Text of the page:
19.2 Weierstrass substitution

21 Notes

22 References

 Notation Angles

This article uses Greek letters such asalpha (),beta (), gamma(), and theta () to representangles. Several different units of angle measureare widely used, including degrees,radians, andgrads:

1 full circle = 360 degrees = 2 radians = 400 grads.

The following table shows the conversions for some common angles:

Degre

es30 60 120 150 210 240 300 330

ns

66

133

166

233

266

333

366

• 8/3/2019 Fundamental Identities

7/30

Degre

es45 90 135 180 225 270 315 360

100

150

200

250

300

350

400

Unless otherwise specified, all angles in this article are assumed to be in radians, though anglesending in a degree symbol () are in degrees.

 Trigonometric functions

The primary trigonometric functions are the sineand cosineof an angle. These are sometimesabbreviated sin() and cos(), respectively, where is the angle, but the parentheses around theangle are often omitted, e.g., sin and cos .

The tangent (tan) of an angle is theratio of the sine to the cosine:

Finally, the reciprocal functionssecant (sec), cosecant (csc), and cotangent (cot) are thereciprocals of the cosine, sine, and tangent:

These definitions are sometimes referred to as ratio identities.

 Inverse functions

Main article: Inverse trigonometric functions

The inverse trigonometric functions are partialinverse functions for the trigonometric functions.For example, the inverse function for the sine, known as the inverse sine (sin1) orarcsine(arcsin or asin), satisfies

and

• 8/3/2019 Fundamental Identities

8/30

Functi

onsin cos tan sec csc cot

Invers

e

arcsi

n

arcc

os

arcta

n

arcs

ec

arcc

sc

arcco

t

 Pythagorean identityThe basic relationship between the sine and the cosine is the Pythagorean trigonometric identity:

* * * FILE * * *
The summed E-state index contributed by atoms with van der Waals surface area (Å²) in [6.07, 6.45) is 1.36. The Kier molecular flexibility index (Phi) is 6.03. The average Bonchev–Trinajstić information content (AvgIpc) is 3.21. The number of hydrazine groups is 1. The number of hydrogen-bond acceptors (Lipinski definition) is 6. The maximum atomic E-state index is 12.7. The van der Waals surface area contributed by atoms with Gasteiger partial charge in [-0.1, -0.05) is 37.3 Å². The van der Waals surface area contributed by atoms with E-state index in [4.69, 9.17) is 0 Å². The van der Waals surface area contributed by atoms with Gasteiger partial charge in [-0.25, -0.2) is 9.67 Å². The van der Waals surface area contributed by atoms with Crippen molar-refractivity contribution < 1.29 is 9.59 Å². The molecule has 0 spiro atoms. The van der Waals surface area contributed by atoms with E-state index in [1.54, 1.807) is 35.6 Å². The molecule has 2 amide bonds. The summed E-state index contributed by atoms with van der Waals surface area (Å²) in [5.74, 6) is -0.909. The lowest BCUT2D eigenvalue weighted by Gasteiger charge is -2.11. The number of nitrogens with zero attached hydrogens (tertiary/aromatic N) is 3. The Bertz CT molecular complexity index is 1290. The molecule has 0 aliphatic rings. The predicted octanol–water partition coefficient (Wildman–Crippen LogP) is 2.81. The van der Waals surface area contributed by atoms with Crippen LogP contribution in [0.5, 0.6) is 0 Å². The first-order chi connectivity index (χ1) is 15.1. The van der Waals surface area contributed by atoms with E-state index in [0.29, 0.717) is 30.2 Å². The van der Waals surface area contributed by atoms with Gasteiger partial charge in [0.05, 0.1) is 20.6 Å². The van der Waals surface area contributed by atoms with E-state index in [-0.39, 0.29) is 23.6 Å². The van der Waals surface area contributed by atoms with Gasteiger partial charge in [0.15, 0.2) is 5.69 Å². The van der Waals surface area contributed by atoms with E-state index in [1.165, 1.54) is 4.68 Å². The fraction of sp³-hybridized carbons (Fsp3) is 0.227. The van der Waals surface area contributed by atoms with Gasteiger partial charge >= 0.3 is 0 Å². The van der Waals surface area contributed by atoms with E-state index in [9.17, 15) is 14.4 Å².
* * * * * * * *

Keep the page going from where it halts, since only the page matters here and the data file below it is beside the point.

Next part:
where cos2means (cos())2 and sin2means (sin())2.

This can be viewed as a version of the Pythagorean theorem, and follows from the equationx2 +y2 = 1 for the unit circle. This equation can be solved for either the sine or the cosine:

 Related identities

Dividing the Pythagorean identity through by either cos2or sin2yields two other identities:

Recommended ##### Chapter 5 â€“ Analytic Page | 89 Chapter 5 â€“ Analytic Trigonometry Section 1 Using Fundamental Identities
Documents ##### Equivalent Trigonometric Expressions Fundamental Trigonometric Identities For example, consider csc(أگ)
Documents ##### Section/Topic5.1 Fundamental Identities CC High School Functions Trigonometric Functions: Prove and apply trigonometric identities Objective Students will
Documents ##### Central Bucks School District / Homepage 5.1 â€” Using Fundamental Trigonometric Identities RFAEW: With
Documents ##### Using Fundamental Identities MATH 109 - Precalculus S. Rook
Documents ##### The Fundamental Lemma for Unitary Paris-Sud . Introduction The Fundamental Lemma is a set of combinatorial identities which have been formulated by Langlands-Shelstad
Documents ##### 10.3 The Six Circular Functions and Fundamental Identities
Documents ##### Trigonometry III Fundamental Trigonometric Identities. By Mr Porter
Documents ##### Jeff Bivin -- LZHS Using Fundamental Trig Identities Verifying Identities And Solving Trig Equations By: Jeffrey Bivin Lake Zurich High School jeff.bivin@lz95.org
Documents ##### Chapter 5.1. 5.1 Using Fundamental Identities In this chapter, you will learn how to use the fundamental identities to do the following: Evaluate trigonometric
Documents Documents